The federal health officials said that the number of drinks had by binge drinkers in the US is increasing.
While the overall percentages of binge drinking dropped from 18.9 percent in 2011 to 18.0 percent in 2017, the number of real drinks increased.
Centers For Disease Control And Prevention (CDC) Report
According to a new report from the Centers for Disease Control and Prevention (CDC), the average amount of alcoholic drinks had by binge drinkers during benders grew from 472 in 2011 to 529 in 2017.
Interestingly, the spike was not observed in college-age students but adults aged 35 and older than 35-year-old.
For the report, the CDC examined the self-reported data from binge drinkers from the agency’s Behavioral Risk Factor Surveillance System within 2011 and 2017.
Binge drinking was described as men consuming five or more drinks in one sitting and women consuming four or more bottles.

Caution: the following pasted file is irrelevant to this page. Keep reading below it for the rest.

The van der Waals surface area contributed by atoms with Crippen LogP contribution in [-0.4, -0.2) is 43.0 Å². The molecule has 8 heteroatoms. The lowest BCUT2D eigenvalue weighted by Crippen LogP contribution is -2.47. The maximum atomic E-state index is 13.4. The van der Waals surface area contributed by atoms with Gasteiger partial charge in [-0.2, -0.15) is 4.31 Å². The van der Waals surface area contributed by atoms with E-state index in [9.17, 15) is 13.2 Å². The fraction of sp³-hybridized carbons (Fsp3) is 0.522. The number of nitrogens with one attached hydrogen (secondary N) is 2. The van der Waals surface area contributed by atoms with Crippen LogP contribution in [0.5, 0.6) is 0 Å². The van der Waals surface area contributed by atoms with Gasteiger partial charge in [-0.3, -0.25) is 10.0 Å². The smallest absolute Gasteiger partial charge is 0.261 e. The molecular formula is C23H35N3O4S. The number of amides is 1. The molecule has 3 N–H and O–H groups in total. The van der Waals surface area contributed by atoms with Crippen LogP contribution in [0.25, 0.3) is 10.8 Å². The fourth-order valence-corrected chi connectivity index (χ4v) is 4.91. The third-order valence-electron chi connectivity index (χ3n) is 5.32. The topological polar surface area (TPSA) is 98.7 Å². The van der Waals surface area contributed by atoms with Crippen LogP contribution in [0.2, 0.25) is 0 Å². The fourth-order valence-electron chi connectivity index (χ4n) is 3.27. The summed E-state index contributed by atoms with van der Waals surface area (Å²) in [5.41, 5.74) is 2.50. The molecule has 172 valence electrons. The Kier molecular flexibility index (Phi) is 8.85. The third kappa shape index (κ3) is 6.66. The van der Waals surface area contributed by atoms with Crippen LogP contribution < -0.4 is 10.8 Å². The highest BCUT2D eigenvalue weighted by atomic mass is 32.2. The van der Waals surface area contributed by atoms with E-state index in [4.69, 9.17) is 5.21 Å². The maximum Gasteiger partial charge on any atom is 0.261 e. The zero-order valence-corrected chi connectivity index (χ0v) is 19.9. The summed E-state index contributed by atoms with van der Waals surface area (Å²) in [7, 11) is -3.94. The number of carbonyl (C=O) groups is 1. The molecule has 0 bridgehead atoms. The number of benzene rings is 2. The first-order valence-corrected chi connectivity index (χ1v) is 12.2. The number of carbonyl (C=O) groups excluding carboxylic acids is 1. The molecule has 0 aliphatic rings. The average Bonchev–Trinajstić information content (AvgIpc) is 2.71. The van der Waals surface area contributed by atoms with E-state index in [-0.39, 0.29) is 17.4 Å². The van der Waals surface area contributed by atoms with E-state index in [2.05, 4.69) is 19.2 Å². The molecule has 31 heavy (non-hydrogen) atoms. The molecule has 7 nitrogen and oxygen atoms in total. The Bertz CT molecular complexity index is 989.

The report determined that the most significant spike in drinks consumed in one sitting happened among adults between ages 35 and 44.
Binge drinkers drank an average of 593 drinks in 2017 during binging episodes – an extra than 25 percent rise from 2011.
The CDC report showed binge drinking rates rose as the level of education decreased.
The greatest rises were noticed among adults without a high school level with 942 drinks per person in 2017, and it was 646 drinks per person in 2011.
Alcohol can have disastrous results on physical health.
Heavy drinkers have a bigger risk of heart disease, liver disease, sleep troubles, stroke, depression, and various types of cancer.
They may also have issues maintaining diabetes, high blood pressure, and other chronic diseases.
Past research has also discovered that heavy drinking may raise the risk of osteoporosis.